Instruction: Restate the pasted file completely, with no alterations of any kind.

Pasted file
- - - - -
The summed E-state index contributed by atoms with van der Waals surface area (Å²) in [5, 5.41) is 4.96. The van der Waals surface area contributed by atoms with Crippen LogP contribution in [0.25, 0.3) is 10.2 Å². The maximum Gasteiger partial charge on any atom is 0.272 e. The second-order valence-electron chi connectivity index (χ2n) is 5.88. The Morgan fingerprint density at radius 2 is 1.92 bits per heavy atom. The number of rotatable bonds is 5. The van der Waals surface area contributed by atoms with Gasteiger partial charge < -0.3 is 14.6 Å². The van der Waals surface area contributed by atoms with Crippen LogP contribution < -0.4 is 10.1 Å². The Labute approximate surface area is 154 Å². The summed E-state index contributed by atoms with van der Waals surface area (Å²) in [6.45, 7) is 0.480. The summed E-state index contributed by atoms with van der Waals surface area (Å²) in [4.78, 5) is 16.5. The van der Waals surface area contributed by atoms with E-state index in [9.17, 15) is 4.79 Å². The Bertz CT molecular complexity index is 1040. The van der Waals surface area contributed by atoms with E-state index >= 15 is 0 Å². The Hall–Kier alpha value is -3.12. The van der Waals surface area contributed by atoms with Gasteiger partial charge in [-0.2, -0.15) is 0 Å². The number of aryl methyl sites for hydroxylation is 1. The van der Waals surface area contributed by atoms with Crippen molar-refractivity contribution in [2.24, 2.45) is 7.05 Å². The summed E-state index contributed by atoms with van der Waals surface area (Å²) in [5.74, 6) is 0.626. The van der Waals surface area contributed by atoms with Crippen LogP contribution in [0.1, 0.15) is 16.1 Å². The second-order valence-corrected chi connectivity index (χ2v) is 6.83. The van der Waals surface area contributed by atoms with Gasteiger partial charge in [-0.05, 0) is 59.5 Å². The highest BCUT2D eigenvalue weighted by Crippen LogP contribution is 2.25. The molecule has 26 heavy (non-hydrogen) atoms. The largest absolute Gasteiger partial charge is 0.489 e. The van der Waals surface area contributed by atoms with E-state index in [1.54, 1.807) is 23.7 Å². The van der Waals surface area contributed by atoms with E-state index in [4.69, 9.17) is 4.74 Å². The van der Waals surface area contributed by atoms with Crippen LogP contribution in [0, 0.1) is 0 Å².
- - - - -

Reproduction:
The summed E-state index contributed by atoms with van der Waals surface area (Å²) in [5, 5.41) is 4.96. The van der Waals surface area contributed by atoms with Crippen LogP contribution in [0.25, 0.3) is 10.2 Å². The maximum Gasteiger partial charge on any atom is 0.272 e. The second-order valence-electron chi connectivity index (χ2n) is 5.88. The Morgan fingerprint density at radius 2 is 1.92 bits per heavy atom. The number of rotatable bonds is 5. The van der Waals surface area contributed by atoms with Gasteiger partial charge < -0.3 is 14.6 Å². The van der Waals surface area contributed by atoms with Crippen LogP contribution < -0.4 is 10.1 Å². The Labute approximate surface area is 154 Å². The summed E-state index contributed by atoms with van der Waals surface area (Å²) in [6.45, 7) is 0.480. The summed E-state index contributed by atoms with van der Waals surface area (Å²) in [4.78, 5) is 16.5. The van der Waals surface area contributed by atoms with E-state index in [9.17, 15) is 4.79 Å². The Bertz CT molecular complexity index is 1040. The van der Waals surface area contributed by atoms with E-state index >= 15 is 0 Å². The Hall–Kier alpha value is -3.12. The van der Waals surface area contributed by atoms with Gasteiger partial charge in [-0.2, -0.15) is 0 Å². The number of aryl methyl sites for hydroxylation is 1. The van der Waals surface area contributed by atoms with Crippen molar-refractivity contribution in [2.24, 2.45) is 7.05 Å². The summed E-state index contributed by atoms with van der Waals surface area (Å²) in [5.74, 6) is 0.626. The van der Waals surface area contributed by atoms with Crippen LogP contribution in [0.1, 0.15) is 16.1 Å². The second-order valence-corrected chi connectivity index (χ2v) is 6.83. The van der Waals surface area contributed by atoms with Gasteiger partial charge in [-0.05, 0) is 59.5 Å². The highest BCUT2D eigenvalue weighted by Crippen LogP contribution is 2.25. The molecule has 26 heavy (non-hydrogen) atoms. The largest absolute Gasteiger partial charge is 0.489 e. The van der Waals surface area contributed by atoms with E-state index in [1.54, 1.807) is 23.7 Å². The van der Waals surface area contributed by atoms with E-state index in [4.69, 9.17) is 4.74 Å². The van der Waals surface area contributed by atoms with Crippen LogP contribution in [0, 0.1) is 0 Å².